Be PrEP-ared

hiv molecule

ILLUSTRATION BY KRISTINA BALCIUNAITE/EDITOR-IN-CHIEF

Pill to prevent HIV, when taken in time

Whitney Sides
Blazer News
Reporter
whitsides@uab.edu



In 2015, it was estimated that there are 12,316 people living with HIV in Alabama, according to AIDSVu. Birmingham clinics are now encouraging groups that are at risk to HIV to take pre-exposure prophylaxis (PrEP), a pill to prevent HIV contraction when taken in time.

 “I think it’s incredibly useful for college students to learn about PrEP and what it can do,” said Kachina Kudroff, the PrEP Clinic Manager at the UAB 1917 HIV Outpatient Clinic. “Just the extreme uptick in students seeking sexual health services at Student Health indicates to me how necessary these conversations are.”  PrEP is consumed in a drug called Truvada, and was approved by the FDA in 2012. Education around the subject, Kudroff said, has been an obstacle to getting the word out about this drug and how it can help more individuals than people realize.

HIV

INFORGRAPHICS BY LAKYN SHEPARD/ART EDITOR
DATA FROM AIDSVU


“PrEP, research shows, can be beneficial to anyone who is sexually active” said Christa DeVaughn, director of Special Initiatives and Continual Education at Magic City Wellness Center, a clinic that works with Birmingham AIDS Outreach and offers catered care to the local LGBTQ community. “PrEP, research shows, can be beneficial to anyone who is sexually active” said Christa DeVaughn, director of Special Initiatives and Continual Education at Magic City Wellness Center, a clinic that works with Birmingham AIDS Outreach and offers catered care to the local LGBTQ community. DeVaughn said that certain groups are more at risk to get the virus. “Two groups statistically who are most heavily affected by HIV currently are men of color having sex with men, MSM of color,” DeVaughn said. “BAO [Birmingham Aids Outreach] and Magic City Wellness Center don’t like to use labels. People identify in many different ways, so those categories just allow us to be as technical as possible, in order to fit as many people as possible who might fall into that category for treatment purposes.” DeVaughn said that men of color who have sex with men, between ages 13 and 14 have the highest volume of HIV infection.  Heterosexual, black women are currently contracting HIV at the fastest rate, DeVaughn said. They don’t have the most cases right now, but that group is getting sicker faster than any other group she said. “People in those two groups should absolutely seek PrEP and we do focus our program education on them a lot,” DeVaughn said.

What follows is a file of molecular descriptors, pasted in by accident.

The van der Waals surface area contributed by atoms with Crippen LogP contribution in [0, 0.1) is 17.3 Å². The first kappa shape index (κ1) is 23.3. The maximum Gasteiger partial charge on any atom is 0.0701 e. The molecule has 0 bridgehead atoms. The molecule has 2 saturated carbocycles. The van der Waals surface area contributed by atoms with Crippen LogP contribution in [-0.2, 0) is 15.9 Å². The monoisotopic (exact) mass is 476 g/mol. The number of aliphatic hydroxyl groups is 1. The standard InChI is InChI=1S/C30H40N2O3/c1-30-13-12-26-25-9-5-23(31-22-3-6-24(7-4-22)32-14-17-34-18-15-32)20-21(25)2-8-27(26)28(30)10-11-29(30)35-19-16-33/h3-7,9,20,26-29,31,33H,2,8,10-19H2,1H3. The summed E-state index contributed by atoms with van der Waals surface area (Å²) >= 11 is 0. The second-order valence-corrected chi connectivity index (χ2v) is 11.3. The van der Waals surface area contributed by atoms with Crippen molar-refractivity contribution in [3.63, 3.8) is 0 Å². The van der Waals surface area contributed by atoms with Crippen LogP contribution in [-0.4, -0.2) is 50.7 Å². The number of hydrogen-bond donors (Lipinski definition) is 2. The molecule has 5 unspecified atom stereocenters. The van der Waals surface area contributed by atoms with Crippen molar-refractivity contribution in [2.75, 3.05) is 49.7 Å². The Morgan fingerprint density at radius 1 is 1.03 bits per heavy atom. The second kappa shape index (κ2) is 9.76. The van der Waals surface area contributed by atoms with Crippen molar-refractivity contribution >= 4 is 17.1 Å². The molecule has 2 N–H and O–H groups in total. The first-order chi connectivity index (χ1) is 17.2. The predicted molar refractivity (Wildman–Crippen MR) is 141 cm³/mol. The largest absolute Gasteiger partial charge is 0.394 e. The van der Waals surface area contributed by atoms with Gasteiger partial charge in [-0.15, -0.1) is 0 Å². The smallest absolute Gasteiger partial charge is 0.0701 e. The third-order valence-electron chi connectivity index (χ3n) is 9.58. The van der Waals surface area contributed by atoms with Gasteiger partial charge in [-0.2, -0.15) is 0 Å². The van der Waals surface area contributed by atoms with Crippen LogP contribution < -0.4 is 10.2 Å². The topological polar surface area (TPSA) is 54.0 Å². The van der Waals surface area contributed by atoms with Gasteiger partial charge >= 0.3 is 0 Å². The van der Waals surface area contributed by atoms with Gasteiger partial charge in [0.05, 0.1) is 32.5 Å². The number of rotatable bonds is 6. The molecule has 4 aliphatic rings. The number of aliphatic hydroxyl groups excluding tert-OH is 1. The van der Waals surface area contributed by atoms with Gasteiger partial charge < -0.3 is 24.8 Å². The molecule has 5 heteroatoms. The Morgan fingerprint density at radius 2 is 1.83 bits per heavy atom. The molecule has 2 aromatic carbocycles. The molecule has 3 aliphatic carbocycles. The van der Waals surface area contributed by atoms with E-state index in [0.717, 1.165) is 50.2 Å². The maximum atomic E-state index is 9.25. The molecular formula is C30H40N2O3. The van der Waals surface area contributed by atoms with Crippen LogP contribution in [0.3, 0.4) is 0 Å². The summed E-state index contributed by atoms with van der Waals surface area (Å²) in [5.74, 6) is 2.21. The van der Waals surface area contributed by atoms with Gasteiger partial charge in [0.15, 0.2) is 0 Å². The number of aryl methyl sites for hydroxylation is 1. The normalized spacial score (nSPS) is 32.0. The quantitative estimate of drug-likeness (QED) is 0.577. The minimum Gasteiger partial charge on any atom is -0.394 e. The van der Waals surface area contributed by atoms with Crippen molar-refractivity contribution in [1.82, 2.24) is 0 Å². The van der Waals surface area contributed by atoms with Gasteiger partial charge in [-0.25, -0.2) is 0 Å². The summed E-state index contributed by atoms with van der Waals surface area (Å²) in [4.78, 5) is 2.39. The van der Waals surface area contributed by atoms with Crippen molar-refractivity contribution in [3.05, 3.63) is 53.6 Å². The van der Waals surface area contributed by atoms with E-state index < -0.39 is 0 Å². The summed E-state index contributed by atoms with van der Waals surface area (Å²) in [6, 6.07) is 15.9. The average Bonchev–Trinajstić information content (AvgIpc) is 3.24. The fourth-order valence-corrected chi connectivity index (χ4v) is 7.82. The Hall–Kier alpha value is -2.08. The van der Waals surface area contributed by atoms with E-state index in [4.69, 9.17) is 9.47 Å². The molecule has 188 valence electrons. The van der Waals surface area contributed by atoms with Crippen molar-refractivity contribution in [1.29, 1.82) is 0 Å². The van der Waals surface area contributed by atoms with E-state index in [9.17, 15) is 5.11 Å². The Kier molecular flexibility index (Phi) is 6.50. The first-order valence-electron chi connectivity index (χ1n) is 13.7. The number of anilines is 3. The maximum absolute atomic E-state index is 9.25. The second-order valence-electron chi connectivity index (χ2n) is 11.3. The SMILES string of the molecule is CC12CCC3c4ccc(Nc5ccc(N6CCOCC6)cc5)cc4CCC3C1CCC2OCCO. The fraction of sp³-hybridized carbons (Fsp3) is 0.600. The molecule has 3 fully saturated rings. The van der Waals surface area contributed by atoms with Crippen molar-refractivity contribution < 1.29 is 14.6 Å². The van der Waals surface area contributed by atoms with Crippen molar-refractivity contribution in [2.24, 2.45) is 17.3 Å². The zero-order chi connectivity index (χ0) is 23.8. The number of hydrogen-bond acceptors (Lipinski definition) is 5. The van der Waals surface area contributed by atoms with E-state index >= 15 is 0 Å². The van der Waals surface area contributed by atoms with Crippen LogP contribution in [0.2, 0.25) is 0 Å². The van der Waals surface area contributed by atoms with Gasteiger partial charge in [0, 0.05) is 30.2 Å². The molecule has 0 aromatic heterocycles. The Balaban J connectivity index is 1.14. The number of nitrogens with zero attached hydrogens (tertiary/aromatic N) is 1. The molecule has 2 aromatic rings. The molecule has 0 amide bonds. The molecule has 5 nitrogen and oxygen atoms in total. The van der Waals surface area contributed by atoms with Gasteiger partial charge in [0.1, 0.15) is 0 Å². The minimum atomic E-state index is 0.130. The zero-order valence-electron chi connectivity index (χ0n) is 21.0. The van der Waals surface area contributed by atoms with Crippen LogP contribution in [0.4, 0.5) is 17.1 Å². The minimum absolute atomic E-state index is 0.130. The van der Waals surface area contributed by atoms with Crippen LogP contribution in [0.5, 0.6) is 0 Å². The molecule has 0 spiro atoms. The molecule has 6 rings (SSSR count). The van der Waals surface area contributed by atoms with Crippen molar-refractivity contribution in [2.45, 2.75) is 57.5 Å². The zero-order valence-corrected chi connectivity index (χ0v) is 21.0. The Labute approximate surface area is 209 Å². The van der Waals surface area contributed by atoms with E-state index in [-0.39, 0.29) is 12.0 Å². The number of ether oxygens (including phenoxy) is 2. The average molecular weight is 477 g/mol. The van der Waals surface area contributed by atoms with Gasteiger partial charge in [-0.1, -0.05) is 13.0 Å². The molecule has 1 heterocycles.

Kudroff said a big problem in HIV prevention is the stigma of conversations regarding intimacy. “People are afraid of sex,” Kudroff said. “People always have external or internal criticisms like ‘why didn’t you wear a condom’ or ‘why didn’t you just ask your partner their status.’

There’s a lot of unneeded victim blaming.”  Tony Christon-Walker, Director of Prevention and Community Partnerships at AIDS Alabama and is working to opening  an AIDS Alabama’s pilot PrEP clinic this summer, said that stigma is the “main barrier to seeking the medication.” When PrEP first came out, the prevailing stigma was the same as it was with birth control back in the day,” Christon-Walker said. “People think of it as a promiscuous drug. Untrue. It works as prevention. Period.” Christon-Walker said that every physician in Alabama should be prescribing the drug.  “Because of internalized and externalized homophobia, a patient might get hit with inappropriate and questions from their doctor like ‘why don’t you just wear a condom,” Christon-Walker said. 

“That is not how someone’s first experience with taking control of their own health should be”  DeVaughn said she wants the general public to realize that PrEP can and should be taken by anyone who is sexual active. “PrEP is for everybody,” DeVaughn said. “It is useful if you have sex with many partners or who are with a non-exclusive partner. It’s useful if you’re in any number of what we consider exclusive relationships. No one is with their partner 24 hours a day, and so you can never be 100 percent sure of their sexual activity. PrEP can protect you from getting HIV in any way. Altogether. If it exists, why take the risk anymore.”

 For those without insurance, Jefferson County Department of Health offers PrEP on scale or based on how you can afford to pay. AIDS Alabama’s soon to be opened clinic hopes to cover PrEP prescriptions as well as the lab work that’s required every 3 months while on the drug.  Gilead, offers a prescription assistance plan. If you are eligible, the co-pay coupon card covers up to $7,200 in co-pays per year with no monthly limit for PrEP. For some people, that could mean paying as little as a $0 co-pay.  For those interested in learning more about PrEP, Student Health offers PrEP as well as a wide range of Sexual Health care and every visit is strictly confidential, meaning parents are never told of why students seek care. 

“We have so much work to do,” Christon-Walker said. “It is almost like we haven’t even started. Lack of access, affordability for rural folks of color, busting these ridiculous stigmas.”

About - Student Media

UAB Student Media is the home of the University of Alabama at Birmingham’s student-run media outlets. They include Kaleidoscope , an award-winning weekly newspaper; BlazeRadio, our 24-hour online radio station live on the TuneIn app; Aura, a much-heralded literary arts magazine; and UABTV, original, web-based video programming. UAB students operate all media. The articles, posts, newscasts and opinions are solely those of its student writers, producers, editors, deejays, etc. and do not reflect that of the university, its administrators or the Student Media advisors.

 

FLYER WEB BTN

2019 STPF POET REG

2019 STPF WORKSHOP REG

survey button3

EQUIPMENT CHECKOUT FORM FINAL

EQUIPMENT RENTAL BTN